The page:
Stewart et al. showed that medical physicians who are sensitive to and explore patients' emotional concerns take a mean of only one minute longer to complete visits when compared to physicians who do not do so. In other words, empathy does take time, but the rewards far outweigh that extra minute it takes. Put yourself in the clients' shoes. If it was your pet or family member that was ill, I am sure you would like that same empathy from the nurse, veterinarian or physician. Be sincere - clients know when we are faking it, in the same way you know when someone is not being honest with you. It is often the so-called 'gut' feeling.

It is important to create a safe environment for clients during this time. If a client is upset, it may be worth taking them to a more private area (consult room). Let them talk and ask them if there is anything you or the veterinarian can do to help. Give them reassurance that it is ok and normal to be emotional or upset and that it is nothing to be embarrassed about. Allow them the space to interact as a family, or with their pet - be it singing to it, reciting poems or just the time to cuddle and reassure the animal.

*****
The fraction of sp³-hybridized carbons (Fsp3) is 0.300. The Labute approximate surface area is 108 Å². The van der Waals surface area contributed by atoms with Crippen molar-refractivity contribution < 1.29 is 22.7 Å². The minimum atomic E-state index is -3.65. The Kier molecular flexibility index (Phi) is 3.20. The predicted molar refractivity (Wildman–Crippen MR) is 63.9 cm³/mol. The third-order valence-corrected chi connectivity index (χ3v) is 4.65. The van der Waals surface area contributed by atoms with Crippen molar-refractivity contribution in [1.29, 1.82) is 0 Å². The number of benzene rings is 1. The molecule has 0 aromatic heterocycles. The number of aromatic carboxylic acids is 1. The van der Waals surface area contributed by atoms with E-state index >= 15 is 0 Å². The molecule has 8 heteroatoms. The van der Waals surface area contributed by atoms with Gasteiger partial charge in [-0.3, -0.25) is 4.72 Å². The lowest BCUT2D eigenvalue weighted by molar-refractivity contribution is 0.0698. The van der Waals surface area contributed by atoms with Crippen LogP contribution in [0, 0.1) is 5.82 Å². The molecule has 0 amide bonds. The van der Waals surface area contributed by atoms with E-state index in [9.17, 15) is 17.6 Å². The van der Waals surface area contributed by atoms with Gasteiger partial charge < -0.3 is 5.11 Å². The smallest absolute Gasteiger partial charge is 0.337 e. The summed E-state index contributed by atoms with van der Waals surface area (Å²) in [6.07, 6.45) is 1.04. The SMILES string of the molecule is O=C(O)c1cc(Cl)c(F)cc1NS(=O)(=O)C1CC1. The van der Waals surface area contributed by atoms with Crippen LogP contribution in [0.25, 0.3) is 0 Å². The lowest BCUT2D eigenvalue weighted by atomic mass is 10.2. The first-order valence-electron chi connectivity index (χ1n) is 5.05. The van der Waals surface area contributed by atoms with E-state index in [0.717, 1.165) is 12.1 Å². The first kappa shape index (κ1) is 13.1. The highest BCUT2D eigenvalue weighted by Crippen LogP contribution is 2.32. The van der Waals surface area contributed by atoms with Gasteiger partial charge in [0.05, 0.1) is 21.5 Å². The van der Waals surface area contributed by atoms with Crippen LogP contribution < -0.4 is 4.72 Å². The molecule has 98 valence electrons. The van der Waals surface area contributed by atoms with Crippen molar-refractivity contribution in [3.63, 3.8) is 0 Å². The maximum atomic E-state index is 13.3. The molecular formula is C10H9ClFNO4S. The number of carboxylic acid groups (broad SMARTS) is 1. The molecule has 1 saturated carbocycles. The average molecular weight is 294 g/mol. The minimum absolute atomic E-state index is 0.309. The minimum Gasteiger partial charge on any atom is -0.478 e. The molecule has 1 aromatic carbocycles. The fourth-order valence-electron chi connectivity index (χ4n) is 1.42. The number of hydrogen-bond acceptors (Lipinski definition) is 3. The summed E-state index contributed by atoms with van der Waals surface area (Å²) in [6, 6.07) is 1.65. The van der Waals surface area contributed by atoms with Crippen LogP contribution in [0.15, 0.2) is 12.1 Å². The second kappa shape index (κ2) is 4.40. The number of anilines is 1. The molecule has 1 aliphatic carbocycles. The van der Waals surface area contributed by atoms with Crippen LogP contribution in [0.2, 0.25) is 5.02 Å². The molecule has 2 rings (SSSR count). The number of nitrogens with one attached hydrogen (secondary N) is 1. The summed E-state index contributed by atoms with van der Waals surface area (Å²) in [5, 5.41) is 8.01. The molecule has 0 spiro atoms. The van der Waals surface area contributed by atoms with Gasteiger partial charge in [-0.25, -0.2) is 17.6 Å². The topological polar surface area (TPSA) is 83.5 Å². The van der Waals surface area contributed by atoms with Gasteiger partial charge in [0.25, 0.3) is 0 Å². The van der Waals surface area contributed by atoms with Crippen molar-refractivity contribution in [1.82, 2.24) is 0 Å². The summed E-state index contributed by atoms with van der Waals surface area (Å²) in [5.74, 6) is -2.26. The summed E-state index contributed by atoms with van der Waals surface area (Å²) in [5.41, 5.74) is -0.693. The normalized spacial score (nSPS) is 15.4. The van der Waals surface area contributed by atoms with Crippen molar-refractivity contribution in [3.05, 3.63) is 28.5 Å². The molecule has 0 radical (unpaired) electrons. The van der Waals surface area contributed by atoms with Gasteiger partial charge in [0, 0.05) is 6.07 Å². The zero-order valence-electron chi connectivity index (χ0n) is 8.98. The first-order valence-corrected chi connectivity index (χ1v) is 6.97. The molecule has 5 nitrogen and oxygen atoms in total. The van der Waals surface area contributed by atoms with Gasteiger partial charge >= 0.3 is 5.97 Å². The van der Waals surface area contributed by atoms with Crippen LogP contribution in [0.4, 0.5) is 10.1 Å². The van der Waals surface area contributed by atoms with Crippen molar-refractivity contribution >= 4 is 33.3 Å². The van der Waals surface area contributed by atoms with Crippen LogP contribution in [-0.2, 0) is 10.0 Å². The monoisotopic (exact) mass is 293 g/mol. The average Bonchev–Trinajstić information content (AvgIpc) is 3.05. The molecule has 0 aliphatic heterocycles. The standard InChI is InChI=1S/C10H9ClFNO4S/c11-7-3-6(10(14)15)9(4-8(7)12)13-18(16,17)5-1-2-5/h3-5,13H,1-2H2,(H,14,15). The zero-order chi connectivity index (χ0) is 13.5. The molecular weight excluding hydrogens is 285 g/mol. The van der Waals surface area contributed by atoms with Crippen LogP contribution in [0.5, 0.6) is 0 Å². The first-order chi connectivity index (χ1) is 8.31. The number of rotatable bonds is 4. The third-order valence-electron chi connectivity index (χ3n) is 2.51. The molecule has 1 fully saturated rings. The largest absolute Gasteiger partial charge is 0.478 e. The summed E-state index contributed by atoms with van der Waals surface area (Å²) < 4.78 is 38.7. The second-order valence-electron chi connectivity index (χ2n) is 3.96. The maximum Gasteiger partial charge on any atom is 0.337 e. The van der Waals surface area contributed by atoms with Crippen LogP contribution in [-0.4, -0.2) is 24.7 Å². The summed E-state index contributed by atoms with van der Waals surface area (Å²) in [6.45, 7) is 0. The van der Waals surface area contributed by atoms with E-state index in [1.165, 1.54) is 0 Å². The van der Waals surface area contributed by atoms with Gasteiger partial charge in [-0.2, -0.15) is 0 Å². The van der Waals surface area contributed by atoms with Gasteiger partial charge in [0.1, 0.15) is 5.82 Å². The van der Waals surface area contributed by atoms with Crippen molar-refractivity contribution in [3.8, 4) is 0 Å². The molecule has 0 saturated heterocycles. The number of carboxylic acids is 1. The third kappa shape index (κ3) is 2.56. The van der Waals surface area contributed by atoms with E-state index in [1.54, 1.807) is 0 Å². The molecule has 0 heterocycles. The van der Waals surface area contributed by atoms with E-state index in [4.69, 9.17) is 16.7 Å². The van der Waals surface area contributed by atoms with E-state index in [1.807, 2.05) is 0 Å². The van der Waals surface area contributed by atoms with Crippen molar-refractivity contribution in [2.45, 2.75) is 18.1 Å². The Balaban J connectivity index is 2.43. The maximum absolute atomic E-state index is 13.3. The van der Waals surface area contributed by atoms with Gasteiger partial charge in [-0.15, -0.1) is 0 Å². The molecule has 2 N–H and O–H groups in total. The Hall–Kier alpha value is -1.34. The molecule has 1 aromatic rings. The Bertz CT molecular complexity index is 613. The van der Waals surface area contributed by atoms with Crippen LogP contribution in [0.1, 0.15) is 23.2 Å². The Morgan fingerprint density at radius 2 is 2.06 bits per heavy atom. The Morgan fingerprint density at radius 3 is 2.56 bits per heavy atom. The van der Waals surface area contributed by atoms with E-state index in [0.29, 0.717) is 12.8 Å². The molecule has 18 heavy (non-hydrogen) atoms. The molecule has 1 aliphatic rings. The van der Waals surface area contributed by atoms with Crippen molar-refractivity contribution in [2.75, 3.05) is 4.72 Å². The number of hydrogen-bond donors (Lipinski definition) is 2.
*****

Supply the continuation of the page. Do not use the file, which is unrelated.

Habit 4: Invest in the End

Habit 4 is the direct link to better compliance. At the conclusion of the visit, it is crucial to make sure the clients understand what has transpired.